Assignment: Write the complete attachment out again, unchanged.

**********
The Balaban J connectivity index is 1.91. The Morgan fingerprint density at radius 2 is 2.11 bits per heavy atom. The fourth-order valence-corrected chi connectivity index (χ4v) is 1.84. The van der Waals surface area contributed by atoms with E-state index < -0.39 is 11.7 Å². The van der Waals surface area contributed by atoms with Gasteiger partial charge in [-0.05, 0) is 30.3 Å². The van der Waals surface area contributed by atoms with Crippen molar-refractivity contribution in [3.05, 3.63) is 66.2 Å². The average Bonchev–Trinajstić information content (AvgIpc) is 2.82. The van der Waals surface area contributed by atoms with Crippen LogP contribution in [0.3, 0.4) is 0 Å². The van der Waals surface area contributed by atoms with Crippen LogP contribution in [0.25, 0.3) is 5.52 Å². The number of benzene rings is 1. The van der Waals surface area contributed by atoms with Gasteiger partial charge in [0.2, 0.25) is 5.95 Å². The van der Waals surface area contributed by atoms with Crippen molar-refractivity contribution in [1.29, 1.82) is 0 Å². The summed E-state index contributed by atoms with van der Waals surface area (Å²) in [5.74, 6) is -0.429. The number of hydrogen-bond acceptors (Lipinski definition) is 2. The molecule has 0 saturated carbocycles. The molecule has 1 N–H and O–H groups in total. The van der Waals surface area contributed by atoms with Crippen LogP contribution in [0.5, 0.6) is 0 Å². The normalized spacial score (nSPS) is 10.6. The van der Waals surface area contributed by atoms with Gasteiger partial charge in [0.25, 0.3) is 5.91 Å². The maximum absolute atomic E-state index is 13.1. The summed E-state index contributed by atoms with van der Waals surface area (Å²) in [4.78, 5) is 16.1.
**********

The Balaban J connectivity index is 1.91. The Morgan fingerprint density at radius 2 is 2.11 bits per heavy atom. The fourth-order valence-corrected chi connectivity index (χ4v) is 1.84. The van der Waals surface area contributed by atoms with E-state index < -0.39 is 11.7 Å². The van der Waals surface area contributed by atoms with Gasteiger partial charge in [-0.05, 0) is 30.3 Å². The van der Waals surface area contributed by atoms with Crippen molar-refractivity contribution in [3.05, 3.63) is 66.2 Å². The average Bonchev–Trinajstić information content (AvgIpc) is 2.82. The van der Waals surface area contributed by atoms with Crippen LogP contribution in [0.3, 0.4) is 0 Å². The van der Waals surface area contributed by atoms with Crippen LogP contribution in [0.25, 0.3) is 5.52 Å². The number of benzene rings is 1. The van der Waals surface area contributed by atoms with Gasteiger partial charge in [0.2, 0.25) is 5.95 Å². The van der Waals surface area contributed by atoms with Crippen molar-refractivity contribution in [1.29, 1.82) is 0 Å². The summed E-state index contributed by atoms with van der Waals surface area (Å²) in [5.74, 6) is -0.429. The number of hydrogen-bond acceptors (Lipinski definition) is 2. The molecule has 0 saturated carbocycles. The molecule has 1 N–H and O–H groups in total. The van der Waals surface area contributed by atoms with Crippen LogP contribution in [0.5, 0.6) is 0 Å². The normalized spacial score (nSPS) is 10.6. The van der Waals surface area contributed by atoms with Gasteiger partial charge in [0.25, 0.3) is 5.91 Å². The maximum absolute atomic E-state index is 13.1. The summed E-state index contributed by atoms with van der Waals surface area (Å²) in [4.78, 5) is 16.1.